There is no one way to enhance one's public speaking skills.”
I never said there was just one way. If she just had looked under the Toastmasters label, she would have found my July 15, 2010 post titled Public speaking training is a journey; You get to choose how to go. I believe that Toastmasters is effective for many or most, not just some.
Then she whined about me in the second part of another June 19th post titled Hilary Clinton Isn’t Such a Hot Public speaker - So? There she mentioned her background with Dale Carnegie public speaking training and said:
“One of my new strengths has been the ability to size up a situation and make the decision whether to stick with it or move on, nicely. That has become a necessity in this volatile economy. Essentially, it's project-based. No longer is it dominated by client accounts which stick with us for years.
Every day I have to decide: Should I accept this account? If it's souring, should I give it more time or provide a sweet cover story and exit? My living depends on the quality of those decisions.
I applied that ability to attending Toastmasters. Toastmasters is the well-respected brand for training Everyman in public speaking. At a low cost.
After three weeks, I determined nonono. Not for me. Here is my post on that.
Previously I had been enrolled in myriad Dale Carnegie speaking seminars, including one for sales presentations. Twice I had been selected as a graduate assistant in the Dale Carnegie Systems. Also, as a speechwriter, clients often enroll me in the same public speaking training as their subordinates undergo.
So, I was no newbie as to what is effective for me in public speaking training. So, it's puzzling: A Richard Garber censures me on his blog for bailing out after three weeks. He had been in Toastmasters four years. I am happy for him that the training was a useful tool in professional development. But I was also equally surprised he imposed an "ought" on me. Here is the rant he delivers. My my. I have been a naughty girl.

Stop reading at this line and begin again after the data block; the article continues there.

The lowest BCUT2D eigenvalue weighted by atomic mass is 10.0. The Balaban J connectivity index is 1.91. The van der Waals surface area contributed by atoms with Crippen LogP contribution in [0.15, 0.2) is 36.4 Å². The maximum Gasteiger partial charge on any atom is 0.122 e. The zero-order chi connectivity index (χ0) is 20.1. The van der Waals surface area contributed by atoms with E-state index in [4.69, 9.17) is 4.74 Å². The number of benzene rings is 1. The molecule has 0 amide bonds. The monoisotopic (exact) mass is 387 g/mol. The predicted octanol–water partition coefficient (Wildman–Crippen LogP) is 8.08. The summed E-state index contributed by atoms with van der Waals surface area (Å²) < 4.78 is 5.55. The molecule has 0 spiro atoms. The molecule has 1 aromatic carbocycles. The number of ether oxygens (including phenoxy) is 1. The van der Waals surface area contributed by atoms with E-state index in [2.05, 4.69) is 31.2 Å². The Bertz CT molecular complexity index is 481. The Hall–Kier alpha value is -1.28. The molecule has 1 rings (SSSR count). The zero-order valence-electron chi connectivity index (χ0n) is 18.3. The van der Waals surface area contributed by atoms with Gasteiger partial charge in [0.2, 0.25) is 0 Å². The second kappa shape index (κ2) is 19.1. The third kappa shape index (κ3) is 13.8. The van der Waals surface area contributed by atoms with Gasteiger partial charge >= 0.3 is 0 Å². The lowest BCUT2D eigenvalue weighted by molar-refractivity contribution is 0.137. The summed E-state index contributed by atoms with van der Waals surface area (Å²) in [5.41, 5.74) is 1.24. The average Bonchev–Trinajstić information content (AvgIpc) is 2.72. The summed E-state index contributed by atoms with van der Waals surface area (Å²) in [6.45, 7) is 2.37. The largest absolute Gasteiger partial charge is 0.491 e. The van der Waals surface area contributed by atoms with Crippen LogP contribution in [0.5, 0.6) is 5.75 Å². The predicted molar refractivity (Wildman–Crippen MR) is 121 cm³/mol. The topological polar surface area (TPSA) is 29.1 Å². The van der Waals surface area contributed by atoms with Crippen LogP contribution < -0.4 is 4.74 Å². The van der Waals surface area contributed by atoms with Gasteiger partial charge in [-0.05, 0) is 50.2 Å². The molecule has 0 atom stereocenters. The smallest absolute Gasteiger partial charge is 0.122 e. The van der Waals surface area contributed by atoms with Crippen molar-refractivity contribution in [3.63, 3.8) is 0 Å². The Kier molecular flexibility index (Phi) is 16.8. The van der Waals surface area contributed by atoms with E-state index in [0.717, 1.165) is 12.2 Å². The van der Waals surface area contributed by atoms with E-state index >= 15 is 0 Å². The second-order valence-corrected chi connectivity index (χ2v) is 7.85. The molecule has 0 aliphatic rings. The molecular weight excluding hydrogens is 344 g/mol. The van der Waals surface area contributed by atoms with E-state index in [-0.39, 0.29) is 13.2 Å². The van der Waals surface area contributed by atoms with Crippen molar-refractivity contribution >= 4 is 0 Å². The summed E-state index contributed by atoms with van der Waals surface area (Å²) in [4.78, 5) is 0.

Yes, it has occurred to me: Maybe that seeming absolutism voiced by Garber is the ethos of Toastmasters or, at least some of their members. Maybe that's what sent me toward the exit. The reality is: There is no one path to success. There are many. Most, like Clinton's, are unique.
A heartfelt plea: Please please please, the Garbers of the universe. Let us discover our own ways to enhance our strengths. Our living depends on that. Directly.”
There is a crucial difference between Dale Carnegie and Toastmasters that pops up instantly when you glance at their web sites. Toastmasters is a dot org - a volunteer-run membership organization based on clubs with (usually) weekly meetings. Dale Carnegie is a dot com - a commercial franchise operation that sells seminars like McDonalds sells hamburgers.
Thinking that she could fine-tune her speaking skills by very briefly attending Toastmasters was a sad delusion that showed her misunderstanding, clearly based on minimal research and planning.
Could Jane have gotten something useful from being a member of Toastmasters International? Yes, but it would have taken her six-months or more to get there. Tucson is a big enough city to have more than one Advanced Toastmasters club. There she would have found other experienced speakers. But completing the Competent Communication manual is a requirement before joining an Advanced club.